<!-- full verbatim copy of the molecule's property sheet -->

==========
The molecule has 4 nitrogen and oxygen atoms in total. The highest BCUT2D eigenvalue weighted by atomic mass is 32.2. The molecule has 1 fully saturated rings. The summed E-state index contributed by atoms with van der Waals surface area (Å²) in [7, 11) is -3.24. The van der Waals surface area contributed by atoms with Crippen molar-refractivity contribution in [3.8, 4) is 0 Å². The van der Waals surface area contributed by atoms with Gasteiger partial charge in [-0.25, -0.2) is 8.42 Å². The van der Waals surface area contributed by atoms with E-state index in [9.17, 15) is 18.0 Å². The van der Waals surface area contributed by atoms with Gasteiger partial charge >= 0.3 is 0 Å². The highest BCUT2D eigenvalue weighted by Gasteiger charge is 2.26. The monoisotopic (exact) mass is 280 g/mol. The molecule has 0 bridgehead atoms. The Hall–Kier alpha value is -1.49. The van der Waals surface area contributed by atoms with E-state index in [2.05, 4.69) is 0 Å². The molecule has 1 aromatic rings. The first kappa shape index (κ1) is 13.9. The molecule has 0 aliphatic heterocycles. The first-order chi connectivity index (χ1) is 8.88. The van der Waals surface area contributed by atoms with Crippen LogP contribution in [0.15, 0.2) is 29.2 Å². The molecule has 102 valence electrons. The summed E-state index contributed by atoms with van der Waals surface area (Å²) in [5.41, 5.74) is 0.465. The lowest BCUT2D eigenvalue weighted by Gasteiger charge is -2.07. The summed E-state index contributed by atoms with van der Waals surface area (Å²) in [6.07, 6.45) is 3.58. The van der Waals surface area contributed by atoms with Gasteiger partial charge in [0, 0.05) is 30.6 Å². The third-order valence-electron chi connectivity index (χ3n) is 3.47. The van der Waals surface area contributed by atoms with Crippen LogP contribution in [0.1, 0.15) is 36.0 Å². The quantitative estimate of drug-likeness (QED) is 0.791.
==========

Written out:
The molecule has 4 nitrogen and oxygen atoms in total. The highest BCUT2D eigenvalue weighted by atomic mass is 32.2. The molecule has 1 fully saturated rings. The summed E-state index contributed by atoms with van der Waals surface area (Å²) in [7, 11) is -3.24. The van der Waals surface area contributed by atoms with Crippen molar-refractivity contribution in [3.8, 4) is 0 Å². The van der Waals surface area contributed by atoms with Gasteiger partial charge in [-0.25, -0.2) is 8.42 Å². The van der Waals surface area contributed by atoms with E-state index in [9.17, 15) is 18.0 Å². The van der Waals surface area contributed by atoms with Gasteiger partial charge >= 0.3 is 0 Å². The highest BCUT2D eigenvalue weighted by Gasteiger charge is 2.26. The monoisotopic (exact) mass is 280 g/mol. The molecule has 0 bridgehead atoms. The Hall–Kier alpha value is -1.49. The van der Waals surface area contributed by atoms with E-state index in [2.05, 4.69) is 0 Å². The molecule has 1 aromatic rings. The first kappa shape index (κ1) is 13.9. The molecule has 0 aliphatic heterocycles. The first-order chi connectivity index (χ1) is 8.88. The van der Waals surface area contributed by atoms with Crippen LogP contribution in [0.15, 0.2) is 29.2 Å². The molecule has 102 valence electrons. The summed E-state index contributed by atoms with van der Waals surface area (Å²) in [5.41, 5.74) is 0.465. The lowest BCUT2D eigenvalue weighted by Gasteiger charge is -2.07. The summed E-state index contributed by atoms with van der Waals surface area (Å²) in [6.07, 6.45) is 3.58. The van der Waals surface area contributed by atoms with Gasteiger partial charge in [0, 0.05) is 30.6 Å². The third-order valence-electron chi connectivity index (χ3n) is 3.47. The van der Waals surface area contributed by atoms with Crippen LogP contribution in [0.1, 0.15) is 36.0 Å². The quantitative estimate of drug-likeness (QED) is 0.791.